Clearly, people, we've got our work cut out for us.

Sunday, March 7, 2010

Making a splash

I picked up a very soggy and sad little girl at preschool last friday. She and her friend had been playing chase when she lost her footing and "took a dive" as she put it, into a very large, very deep, and very cold puddle of mud. Her teacher brought her inside and dried her off as best she could, changed her clothes, gave her some warm tea to drink. Despite the fact that L loves mud more than anyone I know (including me)-this was a pretty big bummer. She was really upset.

It reminded me of a time when I was very young, at preschool, and a girl swept her whole arm across the grimy plastic turtle pond and splashed me in the face with fetid water. I was mortified. I remember being whisked inside, the teachers reacting with horror as they helped me dry my face and hair. I remember feeling sick to my stomach every time I saw the turtle pond after that-getting splashed was just too scary and had freaked me out too much. But I didn't talk to anyone about it. Something about those teachers and the way they acted made me feel ashamed. I had gotten so dirty, the water was yucky, and I stank. From then on, I was terrified of that girl, Maude, who had splashed me.

L told me the story of her "dive" twice during the short drive home from school. Later I heard her telling J the story a third time. Apart from this, she was quiet for much of the afternoon. She hadn't been hurt during the fall, apart from a scrape on the palm of her hand. I don't think "her ego was bruised" as one particularly, er, obtuse relative has suggested. Over the course of the weekend, I have overheard her retelling this story to four other people. She's not "looking for attention" (yes, same relative)--I think she's really just taking her time to process this event.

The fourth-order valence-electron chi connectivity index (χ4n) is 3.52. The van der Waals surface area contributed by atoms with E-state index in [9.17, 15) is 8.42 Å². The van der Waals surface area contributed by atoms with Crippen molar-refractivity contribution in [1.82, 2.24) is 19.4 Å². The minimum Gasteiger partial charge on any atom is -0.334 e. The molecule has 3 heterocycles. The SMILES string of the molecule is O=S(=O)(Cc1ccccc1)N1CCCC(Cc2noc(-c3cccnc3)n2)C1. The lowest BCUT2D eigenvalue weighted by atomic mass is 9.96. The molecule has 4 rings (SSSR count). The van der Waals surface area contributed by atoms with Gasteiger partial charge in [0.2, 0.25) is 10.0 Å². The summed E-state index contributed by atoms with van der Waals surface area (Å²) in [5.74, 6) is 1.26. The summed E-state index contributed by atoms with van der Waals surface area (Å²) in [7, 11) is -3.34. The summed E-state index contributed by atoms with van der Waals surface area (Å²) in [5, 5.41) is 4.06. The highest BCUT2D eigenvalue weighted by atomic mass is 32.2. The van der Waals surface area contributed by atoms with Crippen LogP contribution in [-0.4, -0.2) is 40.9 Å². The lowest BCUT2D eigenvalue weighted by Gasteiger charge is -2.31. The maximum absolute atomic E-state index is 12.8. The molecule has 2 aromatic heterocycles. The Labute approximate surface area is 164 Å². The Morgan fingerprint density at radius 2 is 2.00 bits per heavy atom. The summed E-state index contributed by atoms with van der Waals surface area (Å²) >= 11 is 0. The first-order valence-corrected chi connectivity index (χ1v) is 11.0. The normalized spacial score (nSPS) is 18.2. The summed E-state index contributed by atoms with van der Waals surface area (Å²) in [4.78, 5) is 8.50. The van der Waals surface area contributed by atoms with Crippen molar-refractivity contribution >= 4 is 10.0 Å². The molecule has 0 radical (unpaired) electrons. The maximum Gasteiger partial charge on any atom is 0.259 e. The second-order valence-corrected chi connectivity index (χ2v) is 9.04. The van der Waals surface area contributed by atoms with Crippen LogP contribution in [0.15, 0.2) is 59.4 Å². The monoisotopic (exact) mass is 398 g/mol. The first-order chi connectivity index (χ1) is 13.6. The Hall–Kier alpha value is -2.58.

And you know? Losing your balance and falling into a puddle is a pretty big deal when you're such a small girl. And when that puddle is cold, muddy, and deep, it's an even bigger deal. But I think my role here is not to place value on the experience (as good, bad, scary, whatever)--I think my role is just to be a space where she can re-tell, and sort out her many feelings about the event. I'm not casually passing it off as a minor thing, nor am I blowing it up to traumatic scale. I'm trying to just listen. She tells me it was scary, I ask her what she did to feel better. She tells me it was cold, I ask her how she warmed up. She shows me the muddy stains on her jacket. I nod and we talk a little more.